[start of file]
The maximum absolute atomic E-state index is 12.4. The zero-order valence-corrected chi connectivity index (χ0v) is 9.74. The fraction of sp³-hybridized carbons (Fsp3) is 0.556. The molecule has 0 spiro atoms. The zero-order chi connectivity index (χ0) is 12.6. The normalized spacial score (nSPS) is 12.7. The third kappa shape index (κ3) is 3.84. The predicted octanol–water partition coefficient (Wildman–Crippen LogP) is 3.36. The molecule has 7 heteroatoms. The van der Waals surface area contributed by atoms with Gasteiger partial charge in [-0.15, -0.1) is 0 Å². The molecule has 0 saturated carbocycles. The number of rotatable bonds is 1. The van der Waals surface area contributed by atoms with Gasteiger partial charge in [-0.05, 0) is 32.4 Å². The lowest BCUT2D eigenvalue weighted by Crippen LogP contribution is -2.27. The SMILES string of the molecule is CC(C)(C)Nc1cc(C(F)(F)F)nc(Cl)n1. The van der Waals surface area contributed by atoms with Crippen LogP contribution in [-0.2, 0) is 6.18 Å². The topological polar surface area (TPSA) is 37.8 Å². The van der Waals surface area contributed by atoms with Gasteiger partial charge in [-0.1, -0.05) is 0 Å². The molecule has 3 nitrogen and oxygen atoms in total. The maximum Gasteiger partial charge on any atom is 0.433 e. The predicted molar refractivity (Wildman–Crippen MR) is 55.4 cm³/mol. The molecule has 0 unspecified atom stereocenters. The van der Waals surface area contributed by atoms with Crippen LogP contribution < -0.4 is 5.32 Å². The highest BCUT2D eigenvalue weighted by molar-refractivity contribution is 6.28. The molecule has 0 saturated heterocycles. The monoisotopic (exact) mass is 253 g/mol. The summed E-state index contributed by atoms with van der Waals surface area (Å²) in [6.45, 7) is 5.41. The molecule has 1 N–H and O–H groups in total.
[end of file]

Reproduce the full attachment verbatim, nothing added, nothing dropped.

The maximum absolute atomic E-state index is 12.4. The zero-order valence-corrected chi connectivity index (χ0v) is 9.74. The fraction of sp³-hybridized carbons (Fsp3) is 0.556. The molecule has 0 spiro atoms. The zero-order chi connectivity index (χ0) is 12.6. The normalized spacial score (nSPS) is 12.7. The third kappa shape index (κ3) is 3.84. The predicted octanol–water partition coefficient (Wildman–Crippen LogP) is 3.36. The molecule has 7 heteroatoms. The van der Waals surface area contributed by atoms with Gasteiger partial charge in [-0.15, -0.1) is 0 Å². The molecule has 0 saturated carbocycles. The number of rotatable bonds is 1. The van der Waals surface area contributed by atoms with Gasteiger partial charge in [-0.05, 0) is 32.4 Å². The lowest BCUT2D eigenvalue weighted by Crippen LogP contribution is -2.27. The SMILES string of the molecule is CC(C)(C)Nc1cc(C(F)(F)F)nc(Cl)n1. The van der Waals surface area contributed by atoms with Crippen LogP contribution in [-0.2, 0) is 6.18 Å². The topological polar surface area (TPSA) is 37.8 Å². The van der Waals surface area contributed by atoms with Gasteiger partial charge in [-0.1, -0.05) is 0 Å². The molecule has 3 nitrogen and oxygen atoms in total. The maximum Gasteiger partial charge on any atom is 0.433 e. The predicted molar refractivity (Wildman–Crippen MR) is 55.4 cm³/mol. The molecule has 0 unspecified atom stereocenters. The van der Waals surface area contributed by atoms with Crippen LogP contribution < -0.4 is 5.32 Å². The highest BCUT2D eigenvalue weighted by molar-refractivity contribution is 6.28. The molecule has 0 saturated heterocycles. The monoisotopic (exact) mass is 253 g/mol. The summed E-state index contributed by atoms with van der Waals surface area (Å²) in [6.45, 7) is 5.41. The molecule has 1 N–H and O–H groups in total.